Over the last few years, pro-knife legislation in many states has contributed to a renewed interest in automatic knives. In part, these laws recognize the futility of banning automatic knives (also known as switchblades) when modern folders can be deployed just as quickly. The advent of the framelock flipper begs the question: when manual knives can be reliably deployed at the same speed, but don’t require as many moving parts, is there still a justification for automatic knives? I argue that there is, but we’ll get to that later on.
Although several states have passed laws which legalize carrying automatic knives, others have not. My home state of California still bans the carry (but not ownership) of switchblades. However, the California penal code does not define automatic knives with blades less than two inches as switchblades, which has created a market for tiny automatics.
Apart from smoke shop specials, few manufacturers cater to this niche market. Benchmade and Microtech each have an offering, but I wasn’t impressed by either during my (admittedly brief) handling period. While I can’t speak for everyone’s taste, I can say that I’m glad I chose the Protech Runt J4. Protech has a robust selection of CA-legal autos – they are based in California, after all – and has a reputation online for quality manufacturing practices.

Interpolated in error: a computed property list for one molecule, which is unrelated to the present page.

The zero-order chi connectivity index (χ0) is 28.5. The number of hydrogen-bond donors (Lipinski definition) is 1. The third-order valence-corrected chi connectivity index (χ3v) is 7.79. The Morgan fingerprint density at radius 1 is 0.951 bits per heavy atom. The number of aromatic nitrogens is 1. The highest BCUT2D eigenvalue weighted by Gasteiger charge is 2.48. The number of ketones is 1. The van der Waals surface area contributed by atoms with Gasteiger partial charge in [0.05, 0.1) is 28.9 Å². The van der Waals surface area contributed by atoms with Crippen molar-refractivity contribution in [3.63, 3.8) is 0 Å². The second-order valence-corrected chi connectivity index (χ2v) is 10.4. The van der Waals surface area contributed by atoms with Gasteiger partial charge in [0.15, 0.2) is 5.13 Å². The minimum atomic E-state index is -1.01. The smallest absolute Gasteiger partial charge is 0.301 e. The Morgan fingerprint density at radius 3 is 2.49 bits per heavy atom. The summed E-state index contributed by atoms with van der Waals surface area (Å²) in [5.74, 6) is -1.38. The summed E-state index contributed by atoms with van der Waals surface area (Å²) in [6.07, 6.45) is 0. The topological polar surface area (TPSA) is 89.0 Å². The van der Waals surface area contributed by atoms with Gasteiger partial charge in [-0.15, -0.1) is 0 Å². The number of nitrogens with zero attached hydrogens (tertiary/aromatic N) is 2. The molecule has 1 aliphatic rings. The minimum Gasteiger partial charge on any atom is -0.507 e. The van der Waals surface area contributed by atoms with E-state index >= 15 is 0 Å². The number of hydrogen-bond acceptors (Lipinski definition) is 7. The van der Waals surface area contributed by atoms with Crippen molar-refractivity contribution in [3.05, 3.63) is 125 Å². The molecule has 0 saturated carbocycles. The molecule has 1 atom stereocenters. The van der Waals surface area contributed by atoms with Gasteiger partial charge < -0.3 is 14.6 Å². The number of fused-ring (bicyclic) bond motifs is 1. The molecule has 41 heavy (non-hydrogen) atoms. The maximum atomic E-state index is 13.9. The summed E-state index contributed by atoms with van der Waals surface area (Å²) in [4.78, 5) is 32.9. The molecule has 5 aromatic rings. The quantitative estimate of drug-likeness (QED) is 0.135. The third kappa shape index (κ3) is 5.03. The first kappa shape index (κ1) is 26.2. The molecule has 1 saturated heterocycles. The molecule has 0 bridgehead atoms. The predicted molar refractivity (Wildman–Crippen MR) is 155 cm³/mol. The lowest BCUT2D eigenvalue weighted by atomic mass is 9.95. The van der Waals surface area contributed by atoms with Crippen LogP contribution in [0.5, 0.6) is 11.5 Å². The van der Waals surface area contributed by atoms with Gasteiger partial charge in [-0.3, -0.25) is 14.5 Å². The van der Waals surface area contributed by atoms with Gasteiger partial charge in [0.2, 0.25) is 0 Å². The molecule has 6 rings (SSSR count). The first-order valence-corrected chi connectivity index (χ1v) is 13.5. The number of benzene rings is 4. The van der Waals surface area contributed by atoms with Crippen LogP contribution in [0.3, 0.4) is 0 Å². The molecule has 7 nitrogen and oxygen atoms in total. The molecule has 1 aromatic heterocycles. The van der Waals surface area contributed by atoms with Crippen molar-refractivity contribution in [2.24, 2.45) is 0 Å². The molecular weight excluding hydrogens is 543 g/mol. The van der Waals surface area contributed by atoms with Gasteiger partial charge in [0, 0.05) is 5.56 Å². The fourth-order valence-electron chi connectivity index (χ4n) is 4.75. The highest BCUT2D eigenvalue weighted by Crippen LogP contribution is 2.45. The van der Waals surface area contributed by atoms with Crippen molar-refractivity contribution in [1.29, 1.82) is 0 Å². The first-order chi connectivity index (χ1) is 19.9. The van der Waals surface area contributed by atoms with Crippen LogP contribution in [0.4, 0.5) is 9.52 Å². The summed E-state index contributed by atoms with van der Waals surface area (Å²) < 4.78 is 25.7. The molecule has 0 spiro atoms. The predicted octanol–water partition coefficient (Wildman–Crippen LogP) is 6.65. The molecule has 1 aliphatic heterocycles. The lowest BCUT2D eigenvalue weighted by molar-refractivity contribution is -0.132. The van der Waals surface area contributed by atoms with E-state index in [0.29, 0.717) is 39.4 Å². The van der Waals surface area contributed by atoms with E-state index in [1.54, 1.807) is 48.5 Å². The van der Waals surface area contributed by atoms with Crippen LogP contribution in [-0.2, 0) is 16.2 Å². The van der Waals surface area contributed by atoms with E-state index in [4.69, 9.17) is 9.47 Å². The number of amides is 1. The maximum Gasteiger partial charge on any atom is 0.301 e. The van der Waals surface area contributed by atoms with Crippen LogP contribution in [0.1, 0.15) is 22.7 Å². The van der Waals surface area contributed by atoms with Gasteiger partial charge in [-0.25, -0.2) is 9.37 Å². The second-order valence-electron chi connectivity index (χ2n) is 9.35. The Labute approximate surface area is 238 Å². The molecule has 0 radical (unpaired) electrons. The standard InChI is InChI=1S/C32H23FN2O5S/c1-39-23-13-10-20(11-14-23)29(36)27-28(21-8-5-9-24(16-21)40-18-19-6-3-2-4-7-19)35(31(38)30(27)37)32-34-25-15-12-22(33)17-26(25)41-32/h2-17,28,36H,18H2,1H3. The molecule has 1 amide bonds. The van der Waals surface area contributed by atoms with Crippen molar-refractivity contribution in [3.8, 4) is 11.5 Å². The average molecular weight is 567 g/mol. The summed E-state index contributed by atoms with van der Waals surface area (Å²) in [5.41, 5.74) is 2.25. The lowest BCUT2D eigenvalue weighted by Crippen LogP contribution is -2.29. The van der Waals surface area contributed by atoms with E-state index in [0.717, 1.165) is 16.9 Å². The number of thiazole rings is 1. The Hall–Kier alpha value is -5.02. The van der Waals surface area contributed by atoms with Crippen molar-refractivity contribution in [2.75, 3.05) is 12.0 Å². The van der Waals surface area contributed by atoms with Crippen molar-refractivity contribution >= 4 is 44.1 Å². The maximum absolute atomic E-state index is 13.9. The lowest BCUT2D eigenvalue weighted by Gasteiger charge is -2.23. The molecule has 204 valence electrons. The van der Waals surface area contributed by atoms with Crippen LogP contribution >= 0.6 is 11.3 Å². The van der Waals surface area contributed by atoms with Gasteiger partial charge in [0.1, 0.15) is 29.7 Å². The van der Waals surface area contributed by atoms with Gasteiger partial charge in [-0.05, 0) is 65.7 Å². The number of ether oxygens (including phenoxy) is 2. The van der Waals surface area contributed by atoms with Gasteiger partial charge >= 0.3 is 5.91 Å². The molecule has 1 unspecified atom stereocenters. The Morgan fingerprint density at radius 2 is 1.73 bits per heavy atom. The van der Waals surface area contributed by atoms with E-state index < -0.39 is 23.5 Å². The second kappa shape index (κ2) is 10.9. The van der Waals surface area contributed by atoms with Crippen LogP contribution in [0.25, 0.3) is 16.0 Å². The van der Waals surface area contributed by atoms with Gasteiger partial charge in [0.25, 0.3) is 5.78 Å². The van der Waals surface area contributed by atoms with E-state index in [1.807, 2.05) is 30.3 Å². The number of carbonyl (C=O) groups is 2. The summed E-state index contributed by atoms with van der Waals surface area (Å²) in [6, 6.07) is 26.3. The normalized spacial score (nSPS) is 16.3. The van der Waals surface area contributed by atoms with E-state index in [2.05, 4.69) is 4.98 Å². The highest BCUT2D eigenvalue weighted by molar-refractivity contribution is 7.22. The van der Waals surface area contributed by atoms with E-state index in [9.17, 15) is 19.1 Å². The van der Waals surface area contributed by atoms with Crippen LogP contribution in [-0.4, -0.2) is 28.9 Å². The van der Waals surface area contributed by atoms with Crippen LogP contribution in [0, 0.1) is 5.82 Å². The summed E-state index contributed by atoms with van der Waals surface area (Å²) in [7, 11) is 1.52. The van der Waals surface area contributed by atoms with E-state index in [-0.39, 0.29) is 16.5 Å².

General Dimensions and Blade Details
The Protech Runt J4 has a 1.94 inch blade, a closed length of 3.33 inches, an overall length of 5.27 inches, weighs just 2.1 ounces, and is made in the USA. I chose the spear point blade, although there is the option of a tanto, if you’re so inclined.
On this model, Protech uses 154CM blade steel, which is fairly typical choice along the Pacific coast. I’ve heard that 154CM was originally developed for the aerospace industry, and if so, some of its popularity in California would be partially explained. If anyone has more information, please leave it in the comments. 154CM is an excellent working steel: passably tough, stainless, with good edge retention and easy sharpening. Some may criticize it for its edge retention when compared to the new generation of super steels, but it has held its own (both on this knife and others) in my experience.